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Can we allow answerers to see if asker upvoted them?

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When someone takes the time to answer a question, it's nice for that person to feel recognized and that they were helpful. While seeing upvotes is a good indication that the answer was helpful to the community in general, there's not any indication that the answer was specifically helpful to the person who originally asked it, as the asker's upvotes are just mixed in with the rest of the community's.

I certainly think that it's fine for there to be no concept of a single "accepted answer" controlled by the asker. However, I think that there should be some sort of way for the asker to recognize and thank the people who wrote helpful answers for me. This leads me to a bit of a conundrum:

  1. Should it be correct etiquette for the asker to leave a comment saying "Thanks" or the like on helpful answers? This was certainly discouraged on other Q&A sites I know of, though maybe it's the right answer here?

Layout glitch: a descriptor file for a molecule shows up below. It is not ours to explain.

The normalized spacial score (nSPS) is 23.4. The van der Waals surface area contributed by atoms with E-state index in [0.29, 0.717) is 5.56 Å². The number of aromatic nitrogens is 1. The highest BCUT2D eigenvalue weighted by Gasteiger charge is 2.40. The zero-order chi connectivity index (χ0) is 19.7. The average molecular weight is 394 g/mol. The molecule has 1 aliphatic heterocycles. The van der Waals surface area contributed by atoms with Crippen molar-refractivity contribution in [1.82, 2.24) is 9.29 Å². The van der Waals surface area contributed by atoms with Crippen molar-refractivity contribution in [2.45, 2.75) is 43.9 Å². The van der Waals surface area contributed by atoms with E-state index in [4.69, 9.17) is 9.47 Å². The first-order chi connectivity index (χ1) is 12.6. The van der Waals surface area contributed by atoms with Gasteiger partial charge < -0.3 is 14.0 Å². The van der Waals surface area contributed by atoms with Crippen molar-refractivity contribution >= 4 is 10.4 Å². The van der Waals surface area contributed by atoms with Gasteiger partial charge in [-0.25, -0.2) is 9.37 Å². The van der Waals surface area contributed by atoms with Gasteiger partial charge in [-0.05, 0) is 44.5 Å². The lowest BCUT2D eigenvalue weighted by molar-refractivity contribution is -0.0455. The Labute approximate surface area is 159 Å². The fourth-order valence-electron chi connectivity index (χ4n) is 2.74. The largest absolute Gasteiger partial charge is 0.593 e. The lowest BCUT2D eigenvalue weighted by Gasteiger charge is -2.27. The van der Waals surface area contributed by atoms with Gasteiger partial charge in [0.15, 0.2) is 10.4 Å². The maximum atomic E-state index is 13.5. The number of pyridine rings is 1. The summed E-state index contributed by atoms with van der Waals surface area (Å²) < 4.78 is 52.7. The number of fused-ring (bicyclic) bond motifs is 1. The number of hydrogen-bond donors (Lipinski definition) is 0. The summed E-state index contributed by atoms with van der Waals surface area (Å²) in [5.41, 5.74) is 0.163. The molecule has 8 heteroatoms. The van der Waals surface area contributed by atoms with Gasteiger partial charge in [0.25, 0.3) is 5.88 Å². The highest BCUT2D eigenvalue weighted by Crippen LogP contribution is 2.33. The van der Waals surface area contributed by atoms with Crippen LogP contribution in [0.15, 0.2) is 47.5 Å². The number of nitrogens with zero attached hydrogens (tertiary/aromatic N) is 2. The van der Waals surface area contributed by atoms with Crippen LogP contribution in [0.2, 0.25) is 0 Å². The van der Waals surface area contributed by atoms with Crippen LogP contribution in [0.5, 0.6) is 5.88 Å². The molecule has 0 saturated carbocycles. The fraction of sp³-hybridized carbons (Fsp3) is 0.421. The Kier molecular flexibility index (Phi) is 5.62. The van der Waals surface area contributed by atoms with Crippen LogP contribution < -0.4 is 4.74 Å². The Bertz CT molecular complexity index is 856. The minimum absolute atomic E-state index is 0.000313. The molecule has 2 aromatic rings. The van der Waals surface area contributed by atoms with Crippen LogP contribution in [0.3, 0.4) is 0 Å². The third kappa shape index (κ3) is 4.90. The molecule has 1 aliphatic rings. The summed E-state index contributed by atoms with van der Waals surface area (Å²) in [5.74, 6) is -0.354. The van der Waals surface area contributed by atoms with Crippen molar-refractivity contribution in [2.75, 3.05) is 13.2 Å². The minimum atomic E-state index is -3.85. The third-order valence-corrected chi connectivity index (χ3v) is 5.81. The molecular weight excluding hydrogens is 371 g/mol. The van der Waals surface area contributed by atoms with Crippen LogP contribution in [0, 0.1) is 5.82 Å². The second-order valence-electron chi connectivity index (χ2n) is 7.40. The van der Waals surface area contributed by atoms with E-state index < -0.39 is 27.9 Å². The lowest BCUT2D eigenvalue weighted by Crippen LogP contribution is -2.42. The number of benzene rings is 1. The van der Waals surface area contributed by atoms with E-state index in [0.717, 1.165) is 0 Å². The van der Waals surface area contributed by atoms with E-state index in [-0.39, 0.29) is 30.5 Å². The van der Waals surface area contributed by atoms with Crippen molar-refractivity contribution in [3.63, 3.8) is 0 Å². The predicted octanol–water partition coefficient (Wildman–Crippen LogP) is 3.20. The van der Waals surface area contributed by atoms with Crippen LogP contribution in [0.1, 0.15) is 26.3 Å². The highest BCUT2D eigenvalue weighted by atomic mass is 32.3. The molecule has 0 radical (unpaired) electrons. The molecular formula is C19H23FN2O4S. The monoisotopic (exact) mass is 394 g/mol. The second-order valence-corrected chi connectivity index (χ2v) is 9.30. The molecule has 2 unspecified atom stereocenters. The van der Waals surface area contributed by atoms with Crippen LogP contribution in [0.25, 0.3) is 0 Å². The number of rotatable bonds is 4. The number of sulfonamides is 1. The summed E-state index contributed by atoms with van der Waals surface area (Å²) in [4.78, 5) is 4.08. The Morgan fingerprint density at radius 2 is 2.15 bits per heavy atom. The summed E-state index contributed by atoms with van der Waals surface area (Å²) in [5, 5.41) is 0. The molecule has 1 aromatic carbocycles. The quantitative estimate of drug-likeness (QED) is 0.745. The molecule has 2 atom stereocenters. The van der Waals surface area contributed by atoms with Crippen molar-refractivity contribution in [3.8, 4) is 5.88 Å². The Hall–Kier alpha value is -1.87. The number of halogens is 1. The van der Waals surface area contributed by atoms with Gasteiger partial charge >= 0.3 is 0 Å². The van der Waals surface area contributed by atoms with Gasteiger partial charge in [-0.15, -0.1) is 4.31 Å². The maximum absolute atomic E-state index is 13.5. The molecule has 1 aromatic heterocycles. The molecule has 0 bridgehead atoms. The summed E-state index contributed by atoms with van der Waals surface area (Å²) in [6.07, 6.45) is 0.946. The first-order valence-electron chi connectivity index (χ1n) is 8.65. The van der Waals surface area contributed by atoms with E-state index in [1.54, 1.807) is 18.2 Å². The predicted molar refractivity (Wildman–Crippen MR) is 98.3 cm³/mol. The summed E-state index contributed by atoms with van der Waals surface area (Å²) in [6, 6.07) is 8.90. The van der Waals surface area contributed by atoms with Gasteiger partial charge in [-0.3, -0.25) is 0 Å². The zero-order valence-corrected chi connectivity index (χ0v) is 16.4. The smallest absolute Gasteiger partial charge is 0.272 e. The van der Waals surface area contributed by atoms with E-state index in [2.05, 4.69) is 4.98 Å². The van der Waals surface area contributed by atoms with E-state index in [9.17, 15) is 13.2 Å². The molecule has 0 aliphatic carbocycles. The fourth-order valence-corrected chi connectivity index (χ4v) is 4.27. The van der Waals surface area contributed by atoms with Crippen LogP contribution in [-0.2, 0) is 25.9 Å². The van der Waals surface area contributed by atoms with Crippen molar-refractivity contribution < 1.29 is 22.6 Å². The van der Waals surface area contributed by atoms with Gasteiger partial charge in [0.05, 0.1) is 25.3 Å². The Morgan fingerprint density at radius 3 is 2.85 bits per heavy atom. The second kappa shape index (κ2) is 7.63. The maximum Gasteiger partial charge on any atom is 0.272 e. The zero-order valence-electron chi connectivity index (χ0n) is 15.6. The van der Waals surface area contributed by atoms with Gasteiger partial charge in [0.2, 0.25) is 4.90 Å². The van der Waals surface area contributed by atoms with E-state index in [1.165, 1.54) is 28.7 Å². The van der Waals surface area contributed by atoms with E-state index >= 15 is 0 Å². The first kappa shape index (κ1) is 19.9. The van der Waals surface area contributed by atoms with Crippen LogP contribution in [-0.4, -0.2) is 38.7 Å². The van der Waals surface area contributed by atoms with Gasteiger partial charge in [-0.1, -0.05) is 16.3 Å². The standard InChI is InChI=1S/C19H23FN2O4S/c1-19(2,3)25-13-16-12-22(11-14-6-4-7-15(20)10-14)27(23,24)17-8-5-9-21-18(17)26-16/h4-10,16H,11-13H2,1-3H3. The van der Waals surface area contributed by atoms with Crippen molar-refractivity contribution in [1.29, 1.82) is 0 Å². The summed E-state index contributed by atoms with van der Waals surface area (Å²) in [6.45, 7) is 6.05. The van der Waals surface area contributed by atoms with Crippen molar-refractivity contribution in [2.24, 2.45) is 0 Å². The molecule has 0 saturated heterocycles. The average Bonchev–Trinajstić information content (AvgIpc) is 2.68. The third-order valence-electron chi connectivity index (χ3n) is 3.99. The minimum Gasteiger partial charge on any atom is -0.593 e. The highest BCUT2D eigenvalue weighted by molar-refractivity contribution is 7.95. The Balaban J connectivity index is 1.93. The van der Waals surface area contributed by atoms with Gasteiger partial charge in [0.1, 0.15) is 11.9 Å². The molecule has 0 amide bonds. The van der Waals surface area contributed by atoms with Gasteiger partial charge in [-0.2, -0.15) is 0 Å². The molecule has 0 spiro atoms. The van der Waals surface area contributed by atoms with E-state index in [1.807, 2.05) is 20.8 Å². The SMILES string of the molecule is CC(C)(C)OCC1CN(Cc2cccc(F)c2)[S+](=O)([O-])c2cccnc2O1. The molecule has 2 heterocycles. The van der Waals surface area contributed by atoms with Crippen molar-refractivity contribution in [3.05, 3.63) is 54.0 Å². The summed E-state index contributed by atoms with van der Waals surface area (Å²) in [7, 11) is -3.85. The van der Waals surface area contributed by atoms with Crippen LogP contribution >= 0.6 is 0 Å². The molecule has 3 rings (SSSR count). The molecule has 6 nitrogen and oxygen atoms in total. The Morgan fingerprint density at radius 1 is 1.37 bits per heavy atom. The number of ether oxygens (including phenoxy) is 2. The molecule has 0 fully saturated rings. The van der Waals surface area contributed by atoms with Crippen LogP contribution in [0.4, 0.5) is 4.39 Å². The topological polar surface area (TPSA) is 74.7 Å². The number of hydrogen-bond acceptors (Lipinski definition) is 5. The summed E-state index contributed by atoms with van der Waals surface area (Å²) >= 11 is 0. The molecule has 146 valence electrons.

2. Or, should there be some way for people (maybe just the specific answerer, or maybe for everyone) to see that the person who originally asked upvoted their answer?

I could brainstorm some other thoughts too like some dedicated "thank you" button or the like, but what makes the most sense in my first pass at the idea anyway is just adding some indication next to one's own answers that the asker upvoted it, and maybe some notification which could end up being some sort of standardized "thank you" for the experts who write the answers in a community.

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5 answers

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Should it be correct etiquette for the asker to leave a comment saying "Thanks" or the like on helpful answers? This was certainly discouraged on other Q&A sites I know of, though maybe it's the right answer here?

No.

Leaving comments that contain stuff like "Thank you", "Thanks", "Worked for me" is unhelpful, Since there is replacement for it, Which is Upvoting (Voting in general) is a very good replacement to it. If someone want to thank you or your answer worked for someone, so they can upvote and this will mean that you have helped someone.